4. “Faculty at Harvard have, for all practical purposes, made it. They don’t need to keep publishing at the most prestigious journals in order to advance and maybe get hired by a place like Harvard because here they are.” – Yes. I think this aspect of the tenure process is broken and stupid anyway, but yes. Now, if a bunch of top institutions banded together to make their own discipline-focused OA publications (even in broad categories like “medicine” and “biology”), that would be even more dramatic.

    Mark, the notion that there’s a specialized geology journal here and a specialized ancient near eastern history journal there each overcharging in a one-off way does not at all reflect the reality on the ground for journal subscription pricing. For the most part (the part that’s a problem), a multitude of publications in a variety of specialties are controlled and priced by a very few corporations, who leverage those holdings to squeeze more and more money out of institutions like Harvard while simultaneously depending on the free labor of those institutions for the peer review and editorial services that allow the product to exist in the first place (see also: broken and stupid tenure processes that encourage scholars to keep providing this labor).

  5. I assume that by “faculty” Mark means “tenured faculty.” Because anyone who thinks that there’s less pressure involved in getting tenure at Harvard than there is elsewhere has it exactly backwards, anyway.

  6. I have been trying and trying to understand what Mark is talking about with all this “caught” and “colluding” language about the ivy’s decision to give commensurate aid packages to many students. It’s such a weird take on what universities are about and on what grounds students can and should make decisions.

    First, universities are non-profit institutions. Endowments are about funds permitting long-term plans to achieve on-going educative and research ends. The “wealth” of a university just is not like the wealth of a person. Endowments are built partly by investment but largely via donations, or investing donated money. money that people like Gates and Buffet donate. It makes no sense to even consider laws requiring divestment. Maybe one could talk about limiting charitable donations to universities or something. But that’s government overstretch that I’ve never heard anyone advocate from any political position.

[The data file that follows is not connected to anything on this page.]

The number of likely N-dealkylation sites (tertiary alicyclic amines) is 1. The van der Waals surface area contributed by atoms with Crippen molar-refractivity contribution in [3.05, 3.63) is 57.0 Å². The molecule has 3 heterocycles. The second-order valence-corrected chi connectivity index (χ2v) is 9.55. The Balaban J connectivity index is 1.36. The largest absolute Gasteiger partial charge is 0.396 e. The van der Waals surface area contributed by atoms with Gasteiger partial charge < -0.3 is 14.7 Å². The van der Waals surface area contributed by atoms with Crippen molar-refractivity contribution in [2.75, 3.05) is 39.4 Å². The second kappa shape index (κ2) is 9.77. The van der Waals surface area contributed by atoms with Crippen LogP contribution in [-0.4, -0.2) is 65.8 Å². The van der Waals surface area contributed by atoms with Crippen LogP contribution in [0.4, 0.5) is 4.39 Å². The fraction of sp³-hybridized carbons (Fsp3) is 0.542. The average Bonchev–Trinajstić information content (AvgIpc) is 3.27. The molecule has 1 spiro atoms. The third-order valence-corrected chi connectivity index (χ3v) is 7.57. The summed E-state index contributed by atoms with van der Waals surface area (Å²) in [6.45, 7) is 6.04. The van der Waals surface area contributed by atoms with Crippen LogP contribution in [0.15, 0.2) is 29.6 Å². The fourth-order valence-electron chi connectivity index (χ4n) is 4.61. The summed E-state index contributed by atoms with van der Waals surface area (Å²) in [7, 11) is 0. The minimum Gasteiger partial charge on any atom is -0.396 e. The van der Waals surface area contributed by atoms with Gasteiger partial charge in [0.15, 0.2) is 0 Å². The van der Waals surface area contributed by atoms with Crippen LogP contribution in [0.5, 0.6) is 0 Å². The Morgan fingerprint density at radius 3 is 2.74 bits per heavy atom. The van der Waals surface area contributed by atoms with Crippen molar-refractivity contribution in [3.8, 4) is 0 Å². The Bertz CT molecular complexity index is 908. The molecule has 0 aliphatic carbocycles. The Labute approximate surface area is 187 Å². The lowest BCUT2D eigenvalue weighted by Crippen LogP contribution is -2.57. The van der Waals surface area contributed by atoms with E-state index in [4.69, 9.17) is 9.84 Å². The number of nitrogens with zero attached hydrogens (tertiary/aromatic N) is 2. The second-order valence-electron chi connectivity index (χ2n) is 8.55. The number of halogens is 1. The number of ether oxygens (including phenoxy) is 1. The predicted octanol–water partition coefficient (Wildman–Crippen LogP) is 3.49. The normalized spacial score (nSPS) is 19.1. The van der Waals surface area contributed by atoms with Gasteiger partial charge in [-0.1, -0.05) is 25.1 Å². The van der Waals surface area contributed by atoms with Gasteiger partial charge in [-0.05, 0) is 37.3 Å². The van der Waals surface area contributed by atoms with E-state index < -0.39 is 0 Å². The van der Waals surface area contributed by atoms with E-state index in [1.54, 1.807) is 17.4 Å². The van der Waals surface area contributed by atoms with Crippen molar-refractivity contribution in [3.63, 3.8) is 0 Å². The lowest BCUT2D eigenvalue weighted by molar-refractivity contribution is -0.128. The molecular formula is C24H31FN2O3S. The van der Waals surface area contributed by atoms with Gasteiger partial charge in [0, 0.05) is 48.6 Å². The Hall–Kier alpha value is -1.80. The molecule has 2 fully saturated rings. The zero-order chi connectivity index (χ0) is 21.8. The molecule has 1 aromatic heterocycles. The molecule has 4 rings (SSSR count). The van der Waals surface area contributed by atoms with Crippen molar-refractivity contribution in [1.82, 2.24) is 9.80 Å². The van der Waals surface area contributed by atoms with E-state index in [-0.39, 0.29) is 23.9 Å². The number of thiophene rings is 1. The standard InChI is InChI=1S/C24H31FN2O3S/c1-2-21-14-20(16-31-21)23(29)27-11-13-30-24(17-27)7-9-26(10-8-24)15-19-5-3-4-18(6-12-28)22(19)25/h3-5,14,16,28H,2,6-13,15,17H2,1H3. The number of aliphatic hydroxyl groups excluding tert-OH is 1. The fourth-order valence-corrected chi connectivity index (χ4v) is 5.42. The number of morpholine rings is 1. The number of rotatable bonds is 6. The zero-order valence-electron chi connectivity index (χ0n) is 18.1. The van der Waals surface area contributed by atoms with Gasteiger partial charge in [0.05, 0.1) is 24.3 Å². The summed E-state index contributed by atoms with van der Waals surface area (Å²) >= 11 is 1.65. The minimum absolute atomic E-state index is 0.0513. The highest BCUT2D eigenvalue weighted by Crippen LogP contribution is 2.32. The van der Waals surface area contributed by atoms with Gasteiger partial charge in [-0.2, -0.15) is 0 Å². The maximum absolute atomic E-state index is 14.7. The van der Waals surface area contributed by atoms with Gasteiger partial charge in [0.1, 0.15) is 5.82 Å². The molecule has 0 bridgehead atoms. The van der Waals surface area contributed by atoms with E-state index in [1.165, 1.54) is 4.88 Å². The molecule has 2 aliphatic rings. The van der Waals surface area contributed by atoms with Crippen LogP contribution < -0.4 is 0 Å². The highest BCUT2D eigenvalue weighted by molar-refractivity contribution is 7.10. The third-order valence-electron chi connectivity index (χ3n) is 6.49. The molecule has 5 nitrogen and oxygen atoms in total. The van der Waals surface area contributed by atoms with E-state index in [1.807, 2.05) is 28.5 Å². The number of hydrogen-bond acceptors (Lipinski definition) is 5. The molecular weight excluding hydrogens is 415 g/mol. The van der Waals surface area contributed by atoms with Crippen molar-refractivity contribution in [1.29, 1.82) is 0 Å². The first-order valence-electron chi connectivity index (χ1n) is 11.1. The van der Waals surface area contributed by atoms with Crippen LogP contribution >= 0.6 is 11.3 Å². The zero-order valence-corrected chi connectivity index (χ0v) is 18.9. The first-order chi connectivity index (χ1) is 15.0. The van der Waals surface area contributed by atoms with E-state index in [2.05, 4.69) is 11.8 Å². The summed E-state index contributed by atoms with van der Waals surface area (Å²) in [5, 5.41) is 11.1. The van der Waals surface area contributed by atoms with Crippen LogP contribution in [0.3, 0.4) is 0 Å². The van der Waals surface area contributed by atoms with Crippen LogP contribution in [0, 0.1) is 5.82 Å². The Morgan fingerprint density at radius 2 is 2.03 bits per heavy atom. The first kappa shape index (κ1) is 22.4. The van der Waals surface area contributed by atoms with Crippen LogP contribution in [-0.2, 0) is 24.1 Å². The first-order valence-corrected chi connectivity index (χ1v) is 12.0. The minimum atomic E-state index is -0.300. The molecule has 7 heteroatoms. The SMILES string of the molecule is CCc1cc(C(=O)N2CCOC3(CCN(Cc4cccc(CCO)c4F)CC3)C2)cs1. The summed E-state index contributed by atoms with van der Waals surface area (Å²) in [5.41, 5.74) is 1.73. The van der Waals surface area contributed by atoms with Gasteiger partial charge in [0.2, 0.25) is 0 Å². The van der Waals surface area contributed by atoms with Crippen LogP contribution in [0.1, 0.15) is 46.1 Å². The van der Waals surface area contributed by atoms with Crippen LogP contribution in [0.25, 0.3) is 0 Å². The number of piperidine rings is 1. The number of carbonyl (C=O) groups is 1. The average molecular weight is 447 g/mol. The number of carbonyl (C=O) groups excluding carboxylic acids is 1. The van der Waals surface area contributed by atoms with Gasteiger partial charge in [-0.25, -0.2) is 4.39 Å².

Second, universities would rather, and should, compete over the quality and type of education they deliver, not first and foremost financially (again, because these are not corporations). So a group of schools about equal in what they can offer educatively got together to equalize what they can offer financially so that students can make decisions about where to go based on the location and ethos of a school and the strength of certain departments.

    But mostly I want to apologize to B for further helping Mark derail this thread. The post was an interesting post about academic publishing. But Mark can’t help himself when certain words get typed he thinks he can spew forth every thought he has – especially if he thinks they make “liberals” look bad and stupid – without any concern for the conversation he’s joining.

  7. Rachel,

    Thanks for the information. It is very helpful. It would seem that the situation you describe would be ripe for some form of anti-trust investigation. On the face of it, $40,000 for a journal seems high and suggests that there is collusion in the industry.

    nm,

    I don’t think I mentioned tenured vs non-tenured faculty as an issue.

    Professor,

    “I have been trying and trying to understand what Mark is talking about with all this “caught” and “colluding” language about the ivy’s decision to give commensurate aid packages to many students. It’s such a weird take on what universities are about and on what grounds students can and should make decisions.”

    Well Professor, the Justice Department called it ” a conspiracy to set financial aid awards at a fixed level for any given applicant, thereby depriving students of the benefits of price competition.’ 3″

    And since the Ivies and chose to end the practice rather than fight it in court, one can only assume that they must have felt that they had good chance of losing.

    Put simply, I was observing a bit of irony that Harvard was objecting to being screwed by journal publishers when it had been using a similar strategy to maximize the tuition it could get from students and minimize the financial aid offered students.

    As for the endowment, I think that a school with a multi-billion dollar endowment that tries to soak students and their families is less ethical than Exxon. And, assuming that faculty sat on the admission committee, why weren’t the faculty defending the students from this process?

    http://lawdigitalcommons.bc.edu/cgi/viewcontent.cgi?article=1955&context=bclr